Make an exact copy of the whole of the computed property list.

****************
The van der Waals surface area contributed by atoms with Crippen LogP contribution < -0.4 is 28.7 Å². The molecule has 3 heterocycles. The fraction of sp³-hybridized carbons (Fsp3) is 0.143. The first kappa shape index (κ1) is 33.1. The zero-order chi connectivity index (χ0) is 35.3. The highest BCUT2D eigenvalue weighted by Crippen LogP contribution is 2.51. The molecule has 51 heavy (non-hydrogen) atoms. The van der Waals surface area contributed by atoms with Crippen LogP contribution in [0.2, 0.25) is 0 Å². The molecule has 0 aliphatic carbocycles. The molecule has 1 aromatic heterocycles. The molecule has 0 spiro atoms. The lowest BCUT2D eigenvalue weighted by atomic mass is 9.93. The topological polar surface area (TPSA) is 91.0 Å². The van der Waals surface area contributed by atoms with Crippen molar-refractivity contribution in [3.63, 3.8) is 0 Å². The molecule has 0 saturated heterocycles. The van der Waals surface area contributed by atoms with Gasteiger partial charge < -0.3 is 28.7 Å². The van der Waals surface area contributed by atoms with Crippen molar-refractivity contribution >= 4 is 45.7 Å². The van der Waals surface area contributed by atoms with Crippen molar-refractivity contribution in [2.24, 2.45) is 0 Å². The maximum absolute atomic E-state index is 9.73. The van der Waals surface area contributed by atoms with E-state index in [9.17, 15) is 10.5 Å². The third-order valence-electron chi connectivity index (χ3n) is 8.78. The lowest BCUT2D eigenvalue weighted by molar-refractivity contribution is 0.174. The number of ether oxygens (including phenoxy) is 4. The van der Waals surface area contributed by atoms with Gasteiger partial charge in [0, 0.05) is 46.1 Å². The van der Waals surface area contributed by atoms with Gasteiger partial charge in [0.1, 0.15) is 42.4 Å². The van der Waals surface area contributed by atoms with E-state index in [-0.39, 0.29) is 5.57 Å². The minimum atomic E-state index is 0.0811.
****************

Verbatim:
The van der Waals surface area contributed by atoms with Crippen LogP contribution < -0.4 is 28.7 Å². The molecule has 3 heterocycles. The fraction of sp³-hybridized carbons (Fsp3) is 0.143. The first kappa shape index (κ1) is 33.1. The zero-order chi connectivity index (χ0) is 35.3. The highest BCUT2D eigenvalue weighted by Crippen LogP contribution is 2.51. The molecule has 51 heavy (non-hydrogen) atoms. The van der Waals surface area contributed by atoms with Crippen LogP contribution in [0.2, 0.25) is 0 Å². The molecule has 0 aliphatic carbocycles. The molecule has 1 aromatic heterocycles. The molecule has 0 spiro atoms. The lowest BCUT2D eigenvalue weighted by atomic mass is 9.93. The topological polar surface area (TPSA) is 91.0 Å². The van der Waals surface area contributed by atoms with Crippen molar-refractivity contribution in [3.63, 3.8) is 0 Å². The molecule has 0 saturated heterocycles. The van der Waals surface area contributed by atoms with Gasteiger partial charge < -0.3 is 28.7 Å². The van der Waals surface area contributed by atoms with Crippen molar-refractivity contribution >= 4 is 45.7 Å². The van der Waals surface area contributed by atoms with Crippen molar-refractivity contribution in [2.24, 2.45) is 0 Å². The maximum absolute atomic E-state index is 9.73. The van der Waals surface area contributed by atoms with E-state index in [9.17, 15) is 10.5 Å². The third-order valence-electron chi connectivity index (χ3n) is 8.78. The lowest BCUT2D eigenvalue weighted by molar-refractivity contribution is 0.174. The number of ether oxygens (including phenoxy) is 4. The van der Waals surface area contributed by atoms with Gasteiger partial charge in [0, 0.05) is 46.1 Å². The van der Waals surface area contributed by atoms with Gasteiger partial charge in [0.1, 0.15) is 42.4 Å². The van der Waals surface area contributed by atoms with E-state index in [-0.39, 0.29) is 5.57 Å². The minimum atomic E-state index is 0.0811.